FOIX, France -- French police detained Spanish cyclist Moises Duenas Nevado on Wednesday after he tested positive for the banned blood booster EPO during the Tour de France.
Police detained Duenas Nevado, who rides for Barloworld and was 19th overall in the Tour, from a hotel in the town of Tarbes, where his team stayed. He remained in custody Wednesday for questioning, notably about where he may have obtained EPO, a police official said.
Claudio Mansata, a Barloworld spokesman, said Duenas Nevado has pulled out of the race and was immediately suspended by the team. The seven other team riders still in the race started Wednesday's 11th stage.
"I'm shocked," Barloworld team manager Claudio Corti said in a statement. "The one thing I will say is that the team is not involved in this story at all, and we'll take severe action against anyone who damages our credibility and the image of our team."
The case marks the second positive EPO test this year involving a Tour rider, in a sport whose image has been long tarnished by drug use and other cheating. Spanish veteran Manuel Beltran -- a former teammate of seven-time Tour champion Lance Armstrong -- was sent home for testing positive for EPO after the first stage this year.
Pierre Bordry, head of the French anti-doping agency, said Duenas Nevado tested positive after the fourth stage on July 8 at Cholet, the site of the race's first time trial. The doping agency has replaced the International Cycling Union in handling doping controls at the Tour for the first time this year.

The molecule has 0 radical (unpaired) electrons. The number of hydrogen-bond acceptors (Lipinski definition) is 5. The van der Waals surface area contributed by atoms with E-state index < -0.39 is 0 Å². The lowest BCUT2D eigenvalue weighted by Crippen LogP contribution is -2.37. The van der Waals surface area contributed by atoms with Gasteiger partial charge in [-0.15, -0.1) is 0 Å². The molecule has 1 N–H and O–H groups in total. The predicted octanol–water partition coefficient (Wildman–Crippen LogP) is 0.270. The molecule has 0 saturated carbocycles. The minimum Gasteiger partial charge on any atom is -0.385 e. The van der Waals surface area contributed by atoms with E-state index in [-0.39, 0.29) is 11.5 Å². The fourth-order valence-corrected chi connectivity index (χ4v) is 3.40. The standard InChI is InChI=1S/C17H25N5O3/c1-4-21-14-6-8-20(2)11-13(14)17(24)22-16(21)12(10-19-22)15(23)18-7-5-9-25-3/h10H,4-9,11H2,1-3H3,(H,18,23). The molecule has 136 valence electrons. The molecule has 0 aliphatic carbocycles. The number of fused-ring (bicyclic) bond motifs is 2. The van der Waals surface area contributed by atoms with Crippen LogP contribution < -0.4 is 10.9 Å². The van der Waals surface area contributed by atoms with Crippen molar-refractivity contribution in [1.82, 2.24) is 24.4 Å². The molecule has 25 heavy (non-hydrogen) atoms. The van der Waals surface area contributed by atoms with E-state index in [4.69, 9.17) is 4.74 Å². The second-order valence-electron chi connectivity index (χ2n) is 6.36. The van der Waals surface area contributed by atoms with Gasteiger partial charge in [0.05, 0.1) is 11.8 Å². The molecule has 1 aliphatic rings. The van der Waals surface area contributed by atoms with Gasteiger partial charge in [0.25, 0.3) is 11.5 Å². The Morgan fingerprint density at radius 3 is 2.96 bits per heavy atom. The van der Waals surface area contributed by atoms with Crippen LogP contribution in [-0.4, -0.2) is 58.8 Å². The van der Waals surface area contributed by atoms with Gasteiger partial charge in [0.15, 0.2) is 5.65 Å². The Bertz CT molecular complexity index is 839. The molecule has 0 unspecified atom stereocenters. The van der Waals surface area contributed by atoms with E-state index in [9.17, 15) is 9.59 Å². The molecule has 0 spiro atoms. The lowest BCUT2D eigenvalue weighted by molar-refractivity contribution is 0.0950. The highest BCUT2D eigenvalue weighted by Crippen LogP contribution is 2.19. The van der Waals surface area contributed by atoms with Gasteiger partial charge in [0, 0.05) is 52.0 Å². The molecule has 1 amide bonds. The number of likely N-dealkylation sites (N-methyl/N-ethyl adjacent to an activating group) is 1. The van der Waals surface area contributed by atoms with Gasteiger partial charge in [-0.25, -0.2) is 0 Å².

International Cycling Union president Pat McQuaid said he felt "great anger once again."
"I just can't understand when are these guys are going to learn," McQuaid told The Associated Press by telephone. "If the 'B' sample is positive, then all I can say is the guy's a fool. The net is closing in."
The 27-year-old Duenas Nevado, riding in his third Tour de France, recorded his best finish of 39th last year. Among his previous achievements were victories in the Regio Tour in 2007 and the Tour de l'Avenir in 2006.
McQuaid said the lure of glory in cycling's biggest race influences doping.
"The Tour is the biggest event in the world and people will take that risk," he said. "It's unfortunate. Throughout the rest of the year we don't get that many positives in other races."
It was the second dose of bad news for Barloworld during the Tour. The team's leader, Colombian rider Juan Mauricio Soler, pulled out of the race last week after injuring his wrists in a crash during the first stage. Soler was the King of the Mountains champion as the Tour's best climber last year.
The two previous Tours were also marred by doping, pressing organizers ASO and the UCI to clean up the race. Sponsors, such as the longtime German backer T-Mobile, pulled out.
Last year, the pre-race favorite Alexandre Vinokourov of Kazakhstan tested positive for blood doping, Italian rider Cristian Moreni tested positive for testosterone, Iban Mayo of Spain was busted for using EPO, and race leader Michael Rasmussen was kicked out just days before the end for lying about his whereabouts to avoid pre-Tour doping tests.
Mayo was cleared by his national federation, but the case is still being contested by the UCI.
In the 2006 Tour, Floyd Landis tested positive for synthetic testosterone after a spectacular comeback ride that set the stage for his victory. The American was later stripped of the title after a long court battle.
Following Tuesday's rest day, Cadel Evans of Australia took a one-second lead into Wednesday's 11th stage, just ahead of Frank Schleck of Luxembourg. The 104.1-mile trek from Lannemezan to Foix features one category 1 climb up the Col de Portel.